GRADUATE POLICY HANDBOOK
Department of Sociology and Criminal Justice
University of Delaware

Edited: September, 2011
Effective: July 2004

Introduction
Program Overview
Requirements for Admission
Financial Aid
Transfer of Credit
Advisement
Regulations Regarding Graduate Status
Course Requirements for the Master's Degree
Course Requirements for the Doctoral Program
Instructional Education for Teaching Assistants
Addendum

INTRODUCTION

The Graduate Policy Handbook includes all policies and procedures pertinent to the graduate program in the Department of Sociology and Criminal Justice.  The interpretation of these policies and procedures is the responsibility of the Graduate Policy Committee.  Petitions for waivers of any requirements are the responsibility of, and must have the approval of, the Graduate Policy Committee.

Students may appeal decisions of the GPC following this procedure:

1. Petition the GPC for reconsideration by adding additional information that the applicant feels may be significant.
2. In the event the GPC does not change its decision, students may petition the full faculty.  A 3/4 vote is required to overrule the GPC.

Students who allege they have been aggrieved because of perceived discrimination on the basis of race, sex, sexual orientation, handicap or because a member of the University community fails to follow published University or Departmental procedure should utilize the Student Grievance Procedure stipulated by University policy.

Deletions or modifications to the Graduate Policy Handbook become effective at the beginning of the following academic year.  Students are subject to rules existing at the time of entrance into the program.

Students should also consult the Graduate Catalog of the University of Delaware for University regulations regarding graduate degrees.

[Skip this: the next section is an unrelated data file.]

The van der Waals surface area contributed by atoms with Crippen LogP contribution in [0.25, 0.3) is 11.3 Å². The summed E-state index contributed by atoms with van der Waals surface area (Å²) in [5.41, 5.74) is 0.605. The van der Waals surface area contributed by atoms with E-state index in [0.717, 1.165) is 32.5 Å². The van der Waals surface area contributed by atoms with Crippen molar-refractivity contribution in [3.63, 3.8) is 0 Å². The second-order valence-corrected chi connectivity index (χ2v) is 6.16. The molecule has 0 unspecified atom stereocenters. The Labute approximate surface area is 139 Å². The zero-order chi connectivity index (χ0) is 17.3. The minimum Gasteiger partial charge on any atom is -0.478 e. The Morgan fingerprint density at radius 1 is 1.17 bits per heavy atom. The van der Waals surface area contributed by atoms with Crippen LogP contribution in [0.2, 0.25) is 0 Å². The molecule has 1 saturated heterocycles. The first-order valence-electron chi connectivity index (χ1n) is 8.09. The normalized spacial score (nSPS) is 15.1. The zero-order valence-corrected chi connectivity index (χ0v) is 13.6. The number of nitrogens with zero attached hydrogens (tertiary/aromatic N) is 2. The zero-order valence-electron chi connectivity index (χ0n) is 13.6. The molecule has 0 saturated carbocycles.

This version of the Graduate Handbook includes all revisions made since the publication of the original in 1991.

Important:
Requirements and other information are subject to change. Students are responsible for maintaining up to date information.  

I. PROGRAM OVERVIEW

The Department of Sociology and Criminal Justice offers a Master of Arts and a Doctor of Philosophy degree program in both Sociology and Criminology. The primary focus of the program is the preparation of members of the next generation of sociologists and criminologists by emphasizing systematic training in theory and research methodology as well as teaching. These advanced education degrees are intended for persons interested in careers in academia, public service, or private enterprise. The Department has a large number of full-time distinguished faculty from the disciplines of Sociology, Philosophy, Law, Political Science, Criminology, History and Criminal Justice. This allows students to work closely with faculty members while preserving a reasonable breadth of interests. Thus, while both the Sociology and Criminology degrees rely on strong theoretical and methodological foundations, they also allow students to tailor a program that meets their individual needs.

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II. REQUIREMENTS FOR ADMISSION

(International Students See: http://www.udel.edu/ofs)

All admission and funding decisions are made by the Graduate Policy Committee (GPC). Applicants are evaluated on several criteria: GRE scores , undergraduate/graduate grade point average, letters of recommendation (three), and applicant's statement of objectives. Applicants are also encouraged to submit a short writing sample. The GPC may also consider a limited number of other factors, including challenging social, economic, educational, cultural or other life circumstances, quality of undergraduate program, undergraduate major, relevant work/field/research experience, publications and reports, presentations, or other work demonstrating the ability to do graduate study in the field. International students must submit TOEFL or IELTS scores. Admission to the graduate program is selective and competitive based on the number of well-qualified applicants and the limits of available faculty and facilities. Those who meet minimum academic requirements are not guaranteed admission, nor are those who fail to meet those requirements necessarily precluded from admission if they offer other appropriate strengths. Completed applications are due February 1. We offer Fall admission only.

III. FINANCIAL AID

A.       Procedures for Awarding Funding

Financial aid is available to graduate students in the form of teaching assistantships, research assistantships, tuition scholarships, and University fellowships. Assistantships and fellowships consist of tuition and a stipend for the September-May academic year. Awards are competitive and merit-based.